There aren’t many dance companies in the world that can truly be described as peerless, but the territory that Bangarra Dance Theatre has occupied for the last 30 years as Australia’s leading Indigenous dance company is entirely its own. The company is one of the true wonders of Australian culture. This triple bill, celebrating that 30th birthday, is a look back at some of Bangarra’s most entrancing moments as well as a step in a new direction. It kicks off with Unaipon, choreographer Frances Rings’ 2004 tribute to David Unaipon, the Ngarrindjeri man who is credited as the first published Aboriginal author and whose face is on the $50 note. It’s classic Bangarra territory, with three distinct sections, starting with a sequence about Unaipon’s Ngarrindjeri knowledge, moving into his scientific knowledge and ending with his religious devotion. It’s full of visually inventive moments, such as a tribute to the “string games” used by Ngarrindjeri Elders to pass on knowledge, danced by the male members of the ensemble, elegantly entangling themselves in strings stretching across the breadth of the stage. There’s also a frantically danced full company piece demonstrating Newton’s three laws of motion. Tyrel Dulvarie plays Unaipon at several points in a moving performance, but the most beautiful moment of Rings’ work is four solos representing the four winds, danced by Tara Gower, Rika Hamaguchi, Lillian Banks and Dulvarie in a spectacular grass costume designed by Jennifer Irwin.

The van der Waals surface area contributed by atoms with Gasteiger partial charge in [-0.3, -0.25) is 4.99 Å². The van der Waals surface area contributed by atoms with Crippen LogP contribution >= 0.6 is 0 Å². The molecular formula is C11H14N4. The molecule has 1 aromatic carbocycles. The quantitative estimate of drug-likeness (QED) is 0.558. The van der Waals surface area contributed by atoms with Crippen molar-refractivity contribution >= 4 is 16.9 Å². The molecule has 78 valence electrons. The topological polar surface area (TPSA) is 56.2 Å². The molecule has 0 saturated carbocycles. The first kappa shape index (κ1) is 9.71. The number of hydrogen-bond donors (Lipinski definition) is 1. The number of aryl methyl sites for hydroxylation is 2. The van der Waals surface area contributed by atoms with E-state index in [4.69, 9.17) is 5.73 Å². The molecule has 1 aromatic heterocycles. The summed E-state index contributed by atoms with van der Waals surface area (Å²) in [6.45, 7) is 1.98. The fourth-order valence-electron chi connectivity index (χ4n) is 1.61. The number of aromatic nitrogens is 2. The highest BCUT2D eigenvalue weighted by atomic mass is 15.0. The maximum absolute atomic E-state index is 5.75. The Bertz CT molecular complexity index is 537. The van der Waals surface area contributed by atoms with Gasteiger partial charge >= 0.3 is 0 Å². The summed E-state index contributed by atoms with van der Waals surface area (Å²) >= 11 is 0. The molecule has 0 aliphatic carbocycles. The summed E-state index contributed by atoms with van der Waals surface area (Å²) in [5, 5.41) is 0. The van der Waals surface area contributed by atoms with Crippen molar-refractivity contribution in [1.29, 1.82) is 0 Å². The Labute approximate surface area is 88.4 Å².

When we talk about landmark moments in Australian playwriting, it’s hard to go past Who’s Afraid of the Working Class, the blistering collaboration between four of our finest writers – Andrew Bovell, Patricia Cornelius, Melissa Reeves and Christos Tsiolkas – and composer Irine Vela. With their powers combined, they are to Australian theatre what the Avengers are to superheroes. The 1999 play premiered at the now defunct Melbourne Workers Theatre and melded together several separate storylines to create a startling and memorable portrait of Melbourne in the late ‘90s. Now they’re reuniting to mark the work’s 20th anniversary at Melbourne Festival with a brand new show that looks at Australia today and asks what draws us together and what divides us. To help them explore class and inequality, they’re throwing together a group of characters from diverse backgrounds on a train. Director Susie Dee will helm a stellar cast of local actors, including Amanda Ma, Maude Davey, Tony Nikolakopoulos, Eva Seymour, Carly Sheppard, Maria Mercedes, Reef Ireland, Thuso Lekwape, Osamah Sami, Eryn Jean Norvill, Sahil Saluja and Ruthy Kaisila.